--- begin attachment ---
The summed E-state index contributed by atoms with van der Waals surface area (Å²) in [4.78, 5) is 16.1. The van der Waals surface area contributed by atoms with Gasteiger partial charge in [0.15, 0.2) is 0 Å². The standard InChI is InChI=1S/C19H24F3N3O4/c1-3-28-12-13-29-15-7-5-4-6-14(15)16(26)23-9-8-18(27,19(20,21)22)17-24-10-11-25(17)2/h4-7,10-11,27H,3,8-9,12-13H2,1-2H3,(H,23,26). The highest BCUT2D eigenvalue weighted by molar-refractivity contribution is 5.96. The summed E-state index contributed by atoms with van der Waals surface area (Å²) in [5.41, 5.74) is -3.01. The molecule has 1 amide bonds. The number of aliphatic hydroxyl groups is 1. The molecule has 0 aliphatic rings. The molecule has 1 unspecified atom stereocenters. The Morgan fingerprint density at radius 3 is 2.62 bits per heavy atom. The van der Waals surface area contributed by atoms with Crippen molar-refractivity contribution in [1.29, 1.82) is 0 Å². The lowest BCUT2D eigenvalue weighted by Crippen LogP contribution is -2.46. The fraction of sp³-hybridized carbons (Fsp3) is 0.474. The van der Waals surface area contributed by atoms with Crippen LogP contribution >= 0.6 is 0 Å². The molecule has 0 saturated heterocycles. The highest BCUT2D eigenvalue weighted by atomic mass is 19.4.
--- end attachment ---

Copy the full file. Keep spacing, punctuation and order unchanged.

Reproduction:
The summed E-state index contributed by atoms with van der Waals surface area (Å²) in [4.78, 5) is 16.1. The van der Waals surface area contributed by atoms with Gasteiger partial charge in [0.15, 0.2) is 0 Å². The standard InChI is InChI=1S/C19H24F3N3O4/c1-3-28-12-13-29-15-7-5-4-6-14(15)16(26)23-9-8-18(27,19(20,21)22)17-24-10-11-25(17)2/h4-7,10-11,27H,3,8-9,12-13H2,1-2H3,(H,23,26). The highest BCUT2D eigenvalue weighted by molar-refractivity contribution is 5.96. The summed E-state index contributed by atoms with van der Waals surface area (Å²) in [5.41, 5.74) is -3.01. The molecule has 1 amide bonds. The number of aliphatic hydroxyl groups is 1. The molecule has 0 aliphatic rings. The molecule has 1 unspecified atom stereocenters. The Morgan fingerprint density at radius 3 is 2.62 bits per heavy atom. The van der Waals surface area contributed by atoms with Crippen molar-refractivity contribution in [1.29, 1.82) is 0 Å². The lowest BCUT2D eigenvalue weighted by Crippen LogP contribution is -2.46. The fraction of sp³-hybridized carbons (Fsp3) is 0.474. The van der Waals surface area contributed by atoms with Crippen LogP contribution >= 0.6 is 0 Å². The molecule has 0 saturated heterocycles. The highest BCUT2D eigenvalue weighted by atomic mass is 19.4.